Free global trade is one of the cornerstones of all modern economies. For this reason, organizations like the International Monetary Fund and World Trade Organization set certain rules and regulations to protect the principles of free trade. Countries that are members of these organizations are expected to follow them. One of these rules has to do with prohibitions on how a country can manage its currency; namely, prohibitions on currency manipulation.
In the U.S. context, currency manipulation hits the headlines at least once a decade, often when China gets accused of being a currency manipulator – both former presidents Obama and Trump accused China of currency manipulation during their presidential campaigns in 2008 and 2016, respectively.
The Treasury Department even officially labeled China as a currency manipulator in 2019. But what is currency manipulation and why does it become such a hot-button issue? How does it work and what are the consequences if a country is found to have manipulated its currency? These are the questions that will be answered in this article and we should start with the definition.
So what is currency manipulation? Currency manipulation can be defined as the aggregate actions of a country by which it artificially devalues its currency, particularly against the U.S. dollar, in order to boost the appeal of its exported goods.
However, we should note that currency manipulation is not a legal term, but an economic and political one that is often used by countries that are engaged in trade disputes. On the other hand, the IMF and WTO have rules that are implicitly related to currency manipulation.
While currency manipulation is not a legal term, something close to it can be found in the Articles of Agreement of the International Monetary Fund. Namely, Article 4, section 1, line (III) prescribes that countries should:
“(A)void manipulating exchange rates or the international monetary system in order to prevent effective balance of payments adjustment or to gain an unfair competitive advantage over other members.”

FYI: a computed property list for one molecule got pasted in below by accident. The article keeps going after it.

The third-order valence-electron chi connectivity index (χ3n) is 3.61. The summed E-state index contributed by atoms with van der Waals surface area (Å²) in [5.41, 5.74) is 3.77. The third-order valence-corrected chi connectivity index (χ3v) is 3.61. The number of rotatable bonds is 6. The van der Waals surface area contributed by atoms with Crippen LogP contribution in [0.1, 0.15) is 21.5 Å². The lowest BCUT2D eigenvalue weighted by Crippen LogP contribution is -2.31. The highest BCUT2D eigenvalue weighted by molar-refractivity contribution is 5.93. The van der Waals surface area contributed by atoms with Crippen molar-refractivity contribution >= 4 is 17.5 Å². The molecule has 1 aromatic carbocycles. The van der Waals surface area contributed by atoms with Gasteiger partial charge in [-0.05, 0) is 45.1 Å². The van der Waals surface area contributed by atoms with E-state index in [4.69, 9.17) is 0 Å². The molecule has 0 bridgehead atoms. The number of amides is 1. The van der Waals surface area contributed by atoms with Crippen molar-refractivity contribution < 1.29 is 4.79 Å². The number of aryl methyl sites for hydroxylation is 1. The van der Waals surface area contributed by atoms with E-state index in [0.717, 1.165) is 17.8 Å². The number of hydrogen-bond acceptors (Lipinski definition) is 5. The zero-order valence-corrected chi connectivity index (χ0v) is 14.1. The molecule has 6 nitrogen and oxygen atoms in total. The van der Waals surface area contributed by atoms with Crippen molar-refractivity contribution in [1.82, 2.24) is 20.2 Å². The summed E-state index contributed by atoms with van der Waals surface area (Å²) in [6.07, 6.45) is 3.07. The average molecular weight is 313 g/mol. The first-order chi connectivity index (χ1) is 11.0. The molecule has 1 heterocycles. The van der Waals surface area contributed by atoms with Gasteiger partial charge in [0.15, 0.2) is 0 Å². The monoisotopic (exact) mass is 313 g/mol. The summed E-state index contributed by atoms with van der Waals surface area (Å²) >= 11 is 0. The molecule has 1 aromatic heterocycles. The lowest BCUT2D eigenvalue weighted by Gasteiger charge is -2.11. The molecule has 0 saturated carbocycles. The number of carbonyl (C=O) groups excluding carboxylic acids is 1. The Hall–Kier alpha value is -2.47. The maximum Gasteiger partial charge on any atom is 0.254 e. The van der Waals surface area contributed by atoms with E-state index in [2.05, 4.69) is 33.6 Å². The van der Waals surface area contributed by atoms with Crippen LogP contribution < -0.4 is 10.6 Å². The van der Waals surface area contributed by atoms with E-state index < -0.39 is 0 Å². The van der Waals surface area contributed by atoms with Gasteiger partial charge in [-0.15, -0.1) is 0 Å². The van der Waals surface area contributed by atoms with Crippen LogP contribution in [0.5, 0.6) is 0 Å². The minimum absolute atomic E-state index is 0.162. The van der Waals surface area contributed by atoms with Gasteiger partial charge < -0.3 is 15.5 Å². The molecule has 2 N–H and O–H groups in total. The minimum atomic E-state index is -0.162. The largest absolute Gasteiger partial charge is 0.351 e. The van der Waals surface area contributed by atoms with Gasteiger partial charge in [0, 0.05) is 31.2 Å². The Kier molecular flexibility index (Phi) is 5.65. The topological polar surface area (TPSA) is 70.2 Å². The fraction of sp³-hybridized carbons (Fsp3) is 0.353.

The World Trade Organization does not have a specific rule against currency manipulation nor does it define it clearly. However, pursuant to the Agreement on Subsidies and Countervailing Measures of the WTO, a country cannot provide subsidies to promote national exports.
In order for currency manipulation to be subsumed under this rule on the prohibition of subsidies, it first needs to be argued that when a country devalues its currency, it lowers the cost of production of its companies, which in turn promotes export.
Most experts agree that this is what happens when a country devalues its currency. But from there, it would need to be argued that this effect of currency manipulation makes it fall under the category of export subsidies as they are defined by the WTO.
Then it could be claimed that currency manipulation is against WTO rules and member states could face repercussions. But whether or not currency manipulation can be considered an export subsidy is a highly debated topic and there is no consensus on the matter.
Currency manipulation is when a country intentionally lowers the value of its currency to make its exports more competitive in the free market. Because almost all countries that engage in international trade use fiat currencies, the value of a nation’s currency is largely dependent on supply and demand.
Consequently, in order to manipulate its currency, country A would sell a large amount of its currency and buy the currency of country B. This increases the supply of country A’s currency, reduces its demand, while increasing the demand for country B’s currency. As a result, country A’s currency is devalued.
The reason for devaluing a currency is straightforward – a lower value of a country’s currency makes their products cheaper, which makes their exports more attractive to consumers around the world, giving them an (unfair) advantage in international trade.
The economy of a country is not segmented and separated, so every change causes a chain reaction. Let’s take China and the U.S. as an example, and say that China engages in currency manipulation. China and the U.S. trade in large volumes, so their economies are interlinked.
So, China has artificially devalued its currency, making production cheaper. This, in turn:
While the IMF and WTO have prohibitions against certain forms of currency manipulation, their prohibitions have no bite. In other words, because the rules are hard to enforce, there are usually no legal repercussions for currency manipulators.
One country may choose to change its trade agreements for the worse with the country it believes is manipulating currency, but those are the only practical negative effects of currency manipulation.
While currency manipulation is large-scale politics between countries, you can lessen its impact on you by knowing when to buy or sell currencies. We cannot advise on when the right time to buy or sell is, but we can enable you to do it instantaneously.
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